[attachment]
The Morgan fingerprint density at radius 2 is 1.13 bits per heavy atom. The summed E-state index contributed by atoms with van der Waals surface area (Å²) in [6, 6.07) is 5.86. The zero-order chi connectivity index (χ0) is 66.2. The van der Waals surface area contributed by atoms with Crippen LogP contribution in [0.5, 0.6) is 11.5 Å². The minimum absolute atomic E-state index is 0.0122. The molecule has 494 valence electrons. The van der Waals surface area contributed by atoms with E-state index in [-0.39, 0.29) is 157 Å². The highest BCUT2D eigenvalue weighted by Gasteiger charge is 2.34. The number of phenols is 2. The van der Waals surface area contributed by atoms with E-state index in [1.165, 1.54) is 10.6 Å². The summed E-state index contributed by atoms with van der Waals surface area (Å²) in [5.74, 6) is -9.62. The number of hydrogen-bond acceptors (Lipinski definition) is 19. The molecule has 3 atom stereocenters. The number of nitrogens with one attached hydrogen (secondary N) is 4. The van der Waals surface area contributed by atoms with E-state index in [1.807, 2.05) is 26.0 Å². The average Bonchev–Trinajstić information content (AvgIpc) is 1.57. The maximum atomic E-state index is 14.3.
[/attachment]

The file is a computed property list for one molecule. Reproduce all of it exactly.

The Morgan fingerprint density at radius 2 is 1.13 bits per heavy atom. The summed E-state index contributed by atoms with van der Waals surface area (Å²) in [6, 6.07) is 5.86. The zero-order chi connectivity index (χ0) is 66.2. The van der Waals surface area contributed by atoms with Crippen LogP contribution in [0.5, 0.6) is 11.5 Å². The minimum absolute atomic E-state index is 0.0122. The molecule has 494 valence electrons. The van der Waals surface area contributed by atoms with E-state index in [-0.39, 0.29) is 157 Å². The highest BCUT2D eigenvalue weighted by Gasteiger charge is 2.34. The number of phenols is 2. The van der Waals surface area contributed by atoms with E-state index in [1.165, 1.54) is 10.6 Å². The summed E-state index contributed by atoms with van der Waals surface area (Å²) in [5.74, 6) is -9.62. The number of hydrogen-bond acceptors (Lipinski definition) is 19. The molecule has 3 atom stereocenters. The number of nitrogens with one attached hydrogen (secondary N) is 4. The van der Waals surface area contributed by atoms with E-state index in [1.807, 2.05) is 26.0 Å². The average Bonchev–Trinajstić information content (AvgIpc) is 1.57. The maximum atomic E-state index is 14.3.